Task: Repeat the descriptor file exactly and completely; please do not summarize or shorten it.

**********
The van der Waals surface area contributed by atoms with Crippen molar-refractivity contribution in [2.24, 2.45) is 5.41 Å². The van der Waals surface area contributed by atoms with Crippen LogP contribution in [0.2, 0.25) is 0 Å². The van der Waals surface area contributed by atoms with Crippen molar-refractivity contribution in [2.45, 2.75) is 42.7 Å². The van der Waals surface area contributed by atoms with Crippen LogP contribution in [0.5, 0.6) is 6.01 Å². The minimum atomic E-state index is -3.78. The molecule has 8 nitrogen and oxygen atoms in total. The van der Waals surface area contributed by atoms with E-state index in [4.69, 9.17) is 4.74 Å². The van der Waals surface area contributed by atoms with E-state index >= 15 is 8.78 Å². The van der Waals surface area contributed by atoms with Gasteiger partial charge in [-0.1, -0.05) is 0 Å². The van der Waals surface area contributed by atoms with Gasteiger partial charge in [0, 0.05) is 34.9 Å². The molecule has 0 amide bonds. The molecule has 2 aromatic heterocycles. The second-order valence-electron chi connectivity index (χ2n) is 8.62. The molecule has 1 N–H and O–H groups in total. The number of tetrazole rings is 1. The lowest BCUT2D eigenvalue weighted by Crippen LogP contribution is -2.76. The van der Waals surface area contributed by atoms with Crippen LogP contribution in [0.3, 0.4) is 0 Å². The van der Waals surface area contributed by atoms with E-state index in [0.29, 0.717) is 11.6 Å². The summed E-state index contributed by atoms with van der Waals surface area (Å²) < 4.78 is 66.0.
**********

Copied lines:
The van der Waals surface area contributed by atoms with Crippen molar-refractivity contribution in [2.24, 2.45) is 5.41 Å². The van der Waals surface area contributed by atoms with Crippen LogP contribution in [0.2, 0.25) is 0 Å². The van der Waals surface area contributed by atoms with Crippen molar-refractivity contribution in [2.45, 2.75) is 42.7 Å². The van der Waals surface area contributed by atoms with Crippen LogP contribution in [0.5, 0.6) is 6.01 Å². The minimum atomic E-state index is -3.78. The molecule has 8 nitrogen and oxygen atoms in total. The van der Waals surface area contributed by atoms with E-state index in [4.69, 9.17) is 4.74 Å². The van der Waals surface area contributed by atoms with E-state index >= 15 is 8.78 Å². The van der Waals surface area contributed by atoms with Gasteiger partial charge in [-0.1, -0.05) is 0 Å². The van der Waals surface area contributed by atoms with Gasteiger partial charge in [0, 0.05) is 34.9 Å². The molecule has 0 amide bonds. The molecule has 2 aromatic heterocycles. The second-order valence-electron chi connectivity index (χ2n) is 8.62. The molecule has 1 N–H and O–H groups in total. The number of tetrazole rings is 1. The lowest BCUT2D eigenvalue weighted by Crippen LogP contribution is -2.76. The van der Waals surface area contributed by atoms with Crippen LogP contribution in [0.3, 0.4) is 0 Å². The van der Waals surface area contributed by atoms with E-state index in [0.29, 0.717) is 11.6 Å². The summed E-state index contributed by atoms with van der Waals surface area (Å²) < 4.78 is 66.0.